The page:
By the mid-nineteenth century, wind instruments had developed technically to the point that they had the versatility and reliability to attract renewed attention from composers of chamber music. The Romantic era saw the standardization of the wind quintet as an ensemble, and the combination of flute, oboe, clarinet, bassoon, and horn began to accrue a repertoire that has continued to attract composers from Hindemith to Barber to Ligeti. In this recital, the Borealis Quintet has assembled an assortment of nineteenth century French pieces by composers who are mostly obscure to modern audiences, but whose works are charming and elegant. Paul Taffanel's Quintet is a standard of the repertoire for the ensemble, but the remaining works by Adolphe DesLandres, George Onslow, and Charles Édouard Lefebvre are relative rarities. While these works may not offer much in the way of musical profundity, they are substantial, witty, and gracefully crafted light works that should delight fans of wind music, and of conservative Romantic chamber music. The Borealis Wind Quintet plays them with the requisite flair and panache and with lovely, clear tone and an unusually beautiful blend, something that is not always easy to achieve with this combination of instruments. MSR's sound is clean and warmly immediate.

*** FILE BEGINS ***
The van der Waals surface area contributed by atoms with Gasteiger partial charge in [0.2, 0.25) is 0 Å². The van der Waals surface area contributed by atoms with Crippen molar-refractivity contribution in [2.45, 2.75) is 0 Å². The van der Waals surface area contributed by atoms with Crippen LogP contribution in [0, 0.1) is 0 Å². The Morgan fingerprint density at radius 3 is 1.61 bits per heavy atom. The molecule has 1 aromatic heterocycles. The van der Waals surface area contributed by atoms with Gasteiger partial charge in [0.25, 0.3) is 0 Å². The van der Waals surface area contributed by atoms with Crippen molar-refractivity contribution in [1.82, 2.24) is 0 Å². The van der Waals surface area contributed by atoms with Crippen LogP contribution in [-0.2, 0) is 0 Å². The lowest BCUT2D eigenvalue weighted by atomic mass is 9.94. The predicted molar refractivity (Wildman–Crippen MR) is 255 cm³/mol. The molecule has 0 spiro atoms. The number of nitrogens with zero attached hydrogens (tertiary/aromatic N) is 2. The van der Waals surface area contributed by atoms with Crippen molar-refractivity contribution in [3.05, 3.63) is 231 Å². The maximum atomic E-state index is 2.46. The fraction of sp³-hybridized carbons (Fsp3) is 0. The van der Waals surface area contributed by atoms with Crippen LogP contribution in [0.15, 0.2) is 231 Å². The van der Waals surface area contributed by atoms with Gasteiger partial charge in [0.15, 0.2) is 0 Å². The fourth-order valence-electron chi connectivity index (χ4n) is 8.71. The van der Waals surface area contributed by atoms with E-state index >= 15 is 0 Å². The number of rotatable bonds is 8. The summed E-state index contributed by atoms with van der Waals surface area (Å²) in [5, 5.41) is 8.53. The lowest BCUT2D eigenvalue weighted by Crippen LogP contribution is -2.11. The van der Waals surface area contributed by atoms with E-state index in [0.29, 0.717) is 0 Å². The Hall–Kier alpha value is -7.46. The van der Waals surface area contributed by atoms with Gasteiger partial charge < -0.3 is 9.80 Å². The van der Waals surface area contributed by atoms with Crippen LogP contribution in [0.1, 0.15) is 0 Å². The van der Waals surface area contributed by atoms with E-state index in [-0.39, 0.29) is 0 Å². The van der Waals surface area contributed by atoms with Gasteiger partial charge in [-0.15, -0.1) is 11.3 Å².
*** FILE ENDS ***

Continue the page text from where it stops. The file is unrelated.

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AllMusic Review by Stephen Eddins
|Quintet for winds in G minor|
|Pieces (3), for wind quintet|
|Quintet for winds, Op. 81/3|
|Suite for wind quintet, Op 57|